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I See Dots
Living My Cycling Dreams Through a Screen.
By Jason Lane
Summer riding season means prime dot watching season! The live tracking technology that allows anyone to monitor athletes competing in endurance racing is strangely addictive. TransAm (self-supported road racers on a 4300 mile journey across the United States) kicks the season off in June, followed closely by Tour Divide (self-supported 2,745 mile race from Banff Alberta to Antelope Wells, New Mexico).
And then to top it off the really fast dots of RAAM - Race Across America (fully-supported riders start in Oceanside, California, travel 3000 miles, climb 175,000 feet, cross 12 states and finish in Annapolis, Maryland) race across the screen – and the country – in as little as nine days.
It’s easy to sit back on a couch and watch the dots trudge along, to question why they’ve stopped or slowed down, or how they made up so much ground, but you need to get out there to fully appreciate what those people out there moving the dots are doing. I’ve only done two of these races; RAAM twice (check out teamhammerfest.com), and the first TransAm where I received my bike-packing education from Mike Hall, but I like to think 3 continental crossings have given me some insight.
At one point in TransAm Benjamin Colwill was out front, a few miles ahead even of the virtual input of Mike Hall’s record, headed into some cold nights up in the mountains. The Bitterroot range is high and has few services, and then Ben will get into incredible Yellowstone likely through the night. I was only able to sleep for an hour that night in 2014 as it was just too cold, but it did provide a fun round of “real / not-real”. Real / not-real is a game I made up where I guess if what I think I’m seeing is real or not real. Most of the time the rocks and shapes that your exhausted brain see are not-real, but in Yellowstone the bison on the road I figured was some tourist statue and calling “not-real” quickly became “REAL, RREEEAAAL” as I veered wildly across the road away from the giant thing (check out Inspired to Ride on Netflix).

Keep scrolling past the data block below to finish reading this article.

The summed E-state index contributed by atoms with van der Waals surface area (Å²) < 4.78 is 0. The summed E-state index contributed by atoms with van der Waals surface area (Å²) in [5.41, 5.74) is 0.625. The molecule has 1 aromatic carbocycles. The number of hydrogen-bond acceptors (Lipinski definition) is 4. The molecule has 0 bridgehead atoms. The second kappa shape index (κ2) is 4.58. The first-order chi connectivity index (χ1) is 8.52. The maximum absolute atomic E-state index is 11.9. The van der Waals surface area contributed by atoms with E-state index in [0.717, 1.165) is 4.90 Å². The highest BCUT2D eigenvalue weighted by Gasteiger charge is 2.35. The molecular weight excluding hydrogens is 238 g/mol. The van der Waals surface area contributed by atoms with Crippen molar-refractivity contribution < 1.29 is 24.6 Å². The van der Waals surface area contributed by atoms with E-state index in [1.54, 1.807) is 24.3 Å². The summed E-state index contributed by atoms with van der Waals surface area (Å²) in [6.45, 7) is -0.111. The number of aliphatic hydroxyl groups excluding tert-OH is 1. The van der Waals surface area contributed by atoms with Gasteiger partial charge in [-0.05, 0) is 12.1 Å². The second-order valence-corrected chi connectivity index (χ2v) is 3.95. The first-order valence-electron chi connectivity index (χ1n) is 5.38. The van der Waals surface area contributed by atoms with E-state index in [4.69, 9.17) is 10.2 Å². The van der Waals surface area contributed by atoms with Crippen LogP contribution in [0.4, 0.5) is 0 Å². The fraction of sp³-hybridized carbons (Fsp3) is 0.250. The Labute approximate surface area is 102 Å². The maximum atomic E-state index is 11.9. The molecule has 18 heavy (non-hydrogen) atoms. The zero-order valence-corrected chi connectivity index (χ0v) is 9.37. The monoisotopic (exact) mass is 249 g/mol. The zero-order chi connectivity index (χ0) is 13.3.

Ben finished TransAm last year in 20+ days, so with that experience we could see a legitimate shot at lowering the record. On one hand there are many of us who would like to see the record belong to the late Mike Hall for some time to come, though arguably a dropping record could maintain some excitement and encourage new riders to participate. I think it’s important for records to be challenged, and similar to most races in their infancy, as racers learn the course and become acquainted with the unique challenges, the record is sure to drop by large chunks at a time. As someone who likes to move dots, I’ve taken such a responsibility to begin this trend next summer.
Like many now, I’ll watch the dots go across the screen before I go to bed, and when I wake up, and about a hundred times during my day at work. We’ll go about our lives for the next two weeks,and these racers will keep pedaling 20hrs a day, every day. I rode 325 miles on Saturday, and I was briefly impressed with myself for a triple century, until I realized TransAm was 43 centuries...
Keep goin’ out there ya’ll, move your dots. Worst case, take a time-out, but don’t give-in until you’ve had a full sleep and rest to clear the cobwebs, sometimes slower is faster.
For a comparison between Race Across America and TransAm, check out my interview with George Thomas and RAAM Radio
Jason “The Hammer” Lane is a Canadian endurance cyclist – he is the current Canadian RAAM (Race Across America) record holder at 9 days, 16 hours, 3 minutes. He is the feature character in The Hammer, a documentary chronicling the RAAM experience by Hornsby Films and appears in Inspired To Ride an ultra-cycling film by Mike Dion.